Girls as young as EIGHT hitting puberty and childhood obesity is to blame!
Girls were admitted to the hospital for so-called ‘precocious puberty’ on 1,510 occasions last year. iStock
Childhood obesity is a serious medical condition affecting children and adolescents. Being overweight leads children onto the path of health issues like diabetes, high cholesterol, and high blood pressure – which were once adult health problems. Childhood obesity can also cause poor self-esteem and depression amongst children.
According to the Daily Mail, studies have also suggested that having too many fat cells can stimulate sex hormone production which may trigger early onset puberty.
It has been observed that on average, children are starting puberty earlier than they once did. Could the rise in obesity be responsible for this trend?
Experts have reportedly warned that the UK’s childhood obesity epidemic is fuelling the rise in cases. Apparently, some girls are starting to mature before they even begin school.
Additionally, recent studies have shown that puberty is now starting at younger ages than previously and it has been assumed that the increasing prevalence of childhood obesity is contributing to this trend, states a report in the journal Plos One.
Puberty is initiated in late childhood through a cascade of endocrine changes that lead to sexual maturation and reproductive capability. The onset of puberty is reflected by the appearance of breast buds in girls and genital changes in boys, states the National Library of Medicine.
When puberty starts in girls who are younger than eight or boys younger than nine, it is considered early, or precocious puberty cites a report on WebMD.
Research has suggested a possible link between early puberty and obesity, at least in girls.
The Daily Mail reports that last year’s numbers for girls with ‘precocious puberty’ were up 14 percent from 2020. It was also found that around 14.4 percent of children aged four and five were obese in 2020/21. This percentage is reported to be up from 9.9 percent in the previous year.
According to NHS Digital, girls were admitted to the hospital for so-called ‘precocious puberty’ on 1,510 occasions last year. This is reportedly up by 14 percent from 1,322 in 2019/20 and 1,280 in 2018/19.
“I think it’s quite clear that some of the early puberty we’re seeing is related to obesity,” Paul Kaplowitz, MD, Ph.D., chief of the division of endocrinology at Children’s National Medical Center in Washington, D.C. told WebMD in an earlier report posted in 2017. “It’s not the whole story, but it’s a factor.”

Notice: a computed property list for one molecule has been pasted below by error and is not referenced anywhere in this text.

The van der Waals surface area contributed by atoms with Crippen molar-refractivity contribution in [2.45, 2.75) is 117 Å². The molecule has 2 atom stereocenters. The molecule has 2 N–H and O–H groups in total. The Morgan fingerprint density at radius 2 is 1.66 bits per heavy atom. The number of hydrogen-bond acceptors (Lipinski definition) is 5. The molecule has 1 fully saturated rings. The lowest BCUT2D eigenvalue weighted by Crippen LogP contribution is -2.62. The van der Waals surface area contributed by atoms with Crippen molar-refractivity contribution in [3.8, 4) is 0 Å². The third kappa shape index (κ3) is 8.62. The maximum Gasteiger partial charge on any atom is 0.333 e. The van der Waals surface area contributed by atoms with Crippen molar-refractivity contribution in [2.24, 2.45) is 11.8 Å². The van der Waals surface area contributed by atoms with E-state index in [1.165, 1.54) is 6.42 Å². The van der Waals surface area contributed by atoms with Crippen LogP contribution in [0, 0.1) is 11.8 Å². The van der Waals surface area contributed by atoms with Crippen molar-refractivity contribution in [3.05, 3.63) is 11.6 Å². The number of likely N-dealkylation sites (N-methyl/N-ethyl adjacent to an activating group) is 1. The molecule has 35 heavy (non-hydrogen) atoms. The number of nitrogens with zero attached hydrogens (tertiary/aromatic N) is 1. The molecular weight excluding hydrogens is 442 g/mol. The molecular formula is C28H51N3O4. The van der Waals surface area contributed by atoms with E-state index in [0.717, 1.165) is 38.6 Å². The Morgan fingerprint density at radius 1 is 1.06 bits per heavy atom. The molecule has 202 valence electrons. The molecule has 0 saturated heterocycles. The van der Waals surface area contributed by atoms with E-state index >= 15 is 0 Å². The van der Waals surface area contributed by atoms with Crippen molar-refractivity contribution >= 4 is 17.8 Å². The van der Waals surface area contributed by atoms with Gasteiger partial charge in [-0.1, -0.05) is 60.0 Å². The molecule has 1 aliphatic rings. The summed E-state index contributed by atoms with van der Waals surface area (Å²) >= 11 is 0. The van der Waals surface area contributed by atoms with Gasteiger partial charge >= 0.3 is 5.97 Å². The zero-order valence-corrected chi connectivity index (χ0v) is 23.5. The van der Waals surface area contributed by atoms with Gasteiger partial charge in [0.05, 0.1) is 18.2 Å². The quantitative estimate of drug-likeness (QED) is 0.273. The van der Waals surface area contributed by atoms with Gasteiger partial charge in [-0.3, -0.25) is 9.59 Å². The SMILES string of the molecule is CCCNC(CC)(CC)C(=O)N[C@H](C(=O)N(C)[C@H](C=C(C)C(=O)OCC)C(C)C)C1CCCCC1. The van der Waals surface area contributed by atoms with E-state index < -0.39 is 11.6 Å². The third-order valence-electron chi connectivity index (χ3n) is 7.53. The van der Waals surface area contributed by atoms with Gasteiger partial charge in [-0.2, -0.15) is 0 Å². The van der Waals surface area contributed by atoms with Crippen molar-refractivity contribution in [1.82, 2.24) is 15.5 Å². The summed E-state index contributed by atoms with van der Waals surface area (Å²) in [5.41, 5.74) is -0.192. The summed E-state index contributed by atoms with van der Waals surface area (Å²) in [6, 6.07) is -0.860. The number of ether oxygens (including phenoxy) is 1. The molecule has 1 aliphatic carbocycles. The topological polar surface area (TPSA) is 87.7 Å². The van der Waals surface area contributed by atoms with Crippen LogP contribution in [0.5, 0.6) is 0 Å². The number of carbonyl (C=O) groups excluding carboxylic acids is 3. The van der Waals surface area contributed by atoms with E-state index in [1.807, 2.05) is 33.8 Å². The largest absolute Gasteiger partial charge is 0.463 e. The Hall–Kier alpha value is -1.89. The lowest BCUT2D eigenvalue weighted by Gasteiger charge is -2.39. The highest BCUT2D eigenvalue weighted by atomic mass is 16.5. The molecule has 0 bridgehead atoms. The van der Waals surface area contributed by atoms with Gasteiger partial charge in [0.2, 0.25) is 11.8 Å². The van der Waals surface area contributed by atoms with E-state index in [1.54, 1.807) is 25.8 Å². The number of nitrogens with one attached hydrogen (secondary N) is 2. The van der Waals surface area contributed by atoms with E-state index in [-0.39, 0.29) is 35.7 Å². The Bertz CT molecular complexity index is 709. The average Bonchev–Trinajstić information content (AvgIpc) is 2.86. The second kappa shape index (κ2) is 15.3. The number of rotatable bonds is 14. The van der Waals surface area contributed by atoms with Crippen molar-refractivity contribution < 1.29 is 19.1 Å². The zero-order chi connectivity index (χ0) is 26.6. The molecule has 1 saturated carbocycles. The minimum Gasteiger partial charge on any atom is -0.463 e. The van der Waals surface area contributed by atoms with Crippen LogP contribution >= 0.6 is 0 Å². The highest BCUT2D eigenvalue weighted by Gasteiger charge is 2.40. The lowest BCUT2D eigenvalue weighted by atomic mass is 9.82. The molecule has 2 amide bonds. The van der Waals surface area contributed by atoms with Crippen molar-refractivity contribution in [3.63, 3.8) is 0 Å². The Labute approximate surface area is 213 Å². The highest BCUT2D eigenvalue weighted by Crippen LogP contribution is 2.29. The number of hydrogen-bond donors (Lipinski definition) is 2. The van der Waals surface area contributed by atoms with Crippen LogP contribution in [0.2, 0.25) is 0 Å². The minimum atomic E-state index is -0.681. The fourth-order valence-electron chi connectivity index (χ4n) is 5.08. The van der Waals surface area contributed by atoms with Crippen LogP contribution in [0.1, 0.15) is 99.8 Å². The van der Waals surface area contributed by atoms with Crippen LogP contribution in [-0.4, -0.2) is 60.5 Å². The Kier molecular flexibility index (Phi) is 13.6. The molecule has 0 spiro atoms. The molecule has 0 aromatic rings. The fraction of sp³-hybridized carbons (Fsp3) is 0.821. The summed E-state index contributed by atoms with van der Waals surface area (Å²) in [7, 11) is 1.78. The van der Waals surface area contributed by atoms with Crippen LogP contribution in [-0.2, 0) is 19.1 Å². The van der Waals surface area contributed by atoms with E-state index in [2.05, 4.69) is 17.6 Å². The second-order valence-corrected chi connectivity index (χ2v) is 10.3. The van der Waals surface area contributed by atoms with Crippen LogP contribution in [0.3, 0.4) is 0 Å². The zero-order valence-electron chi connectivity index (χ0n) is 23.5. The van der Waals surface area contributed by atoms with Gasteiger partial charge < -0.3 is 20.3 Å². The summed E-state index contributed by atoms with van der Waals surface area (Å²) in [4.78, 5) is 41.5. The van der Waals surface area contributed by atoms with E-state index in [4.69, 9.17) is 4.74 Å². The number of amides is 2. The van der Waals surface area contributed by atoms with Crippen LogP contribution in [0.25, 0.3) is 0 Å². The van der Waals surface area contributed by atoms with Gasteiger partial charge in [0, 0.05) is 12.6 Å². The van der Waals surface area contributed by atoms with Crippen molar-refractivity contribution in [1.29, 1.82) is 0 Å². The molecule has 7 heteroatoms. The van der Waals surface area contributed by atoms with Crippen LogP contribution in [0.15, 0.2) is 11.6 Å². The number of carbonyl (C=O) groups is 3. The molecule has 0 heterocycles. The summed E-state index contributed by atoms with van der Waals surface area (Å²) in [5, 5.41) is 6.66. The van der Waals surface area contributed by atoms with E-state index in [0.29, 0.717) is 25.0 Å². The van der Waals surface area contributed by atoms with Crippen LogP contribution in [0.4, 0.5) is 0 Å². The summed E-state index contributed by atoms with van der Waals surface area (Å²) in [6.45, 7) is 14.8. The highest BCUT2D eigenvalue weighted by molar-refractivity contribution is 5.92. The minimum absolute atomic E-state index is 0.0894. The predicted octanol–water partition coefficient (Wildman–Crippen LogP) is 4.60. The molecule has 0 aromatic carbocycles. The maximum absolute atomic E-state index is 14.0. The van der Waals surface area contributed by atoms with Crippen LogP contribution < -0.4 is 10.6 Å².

He added, “A number of studies have shown that girls who are overweight are more likely to have puberty early and that girls who are underweight, and especially anorexic, undergo puberty later.”
Also, speaking about how there is no evidence that obesity raises the odds of early puberty for boys, Jami Josefson, MD, a pediatric endocrinologist at Children’s Memorial Hospital in Chicago is quoted as saying, “Boys who are obese actually tend to hit puberty later than average.”
The Daily Mail has reported that last year, doctors recorded 1,720 admissions due to early puberty and amongst these children, 90 were said to be under the age of five.
A spokesman for the British Society for Paediatric Endocrinology and Diabetes, Dr Tabitha Randell is quoted as saying, “We have definitely seen a rise in children being referred to hospital with precocious puberty and this is being driven by high levels of childhood obesity.
“Maturing this young can make life difficult for children as they have to learn how to deal with periods and emotional changes years before their peers.”
Dr Kaplowitz reportedly stated that the hormone leptin (which is made by fat cells) could be the one possible explanation for the association between obesity and early puberty. So, the more fat cells, the more leptin is supposed to be there in the body. This hormone is known to play a key role in regulating appetite, body type, and reproduction.
According to Mayo Clinic the body mass index (BMI), provides a guideline of weight in relation to height. This is the accepted measure of overweight and obesity. A doctor can use growth charts, the BMI, and other tests if required, to help parents figure out if a child’s weight could pose health issues.
Previous studies, as stated in the National Library of Medicine showed that early puberty may lead to a number of adverse outcomes such as short adult stature, waist circumference, adiposity (morbid overweight), higher adult body mass index (BMI), adolescent risk-taking behaviors, pre-menopausal breast cancer, and adult-onset diabetes.
Dr Tabitha has also warned that children who go through puberty early could start smoking, drinking, and having sex at a younger age. They are also more likely to drop out of school.
So, as parents, if you’re worried, the NHS recommends that you should take your children to a GP if they show signs of puberty, before the age of eight for girls and before the age of nine for boys.
Experts say that with medication, hormone levels can be reduced and sexual development too can be paused.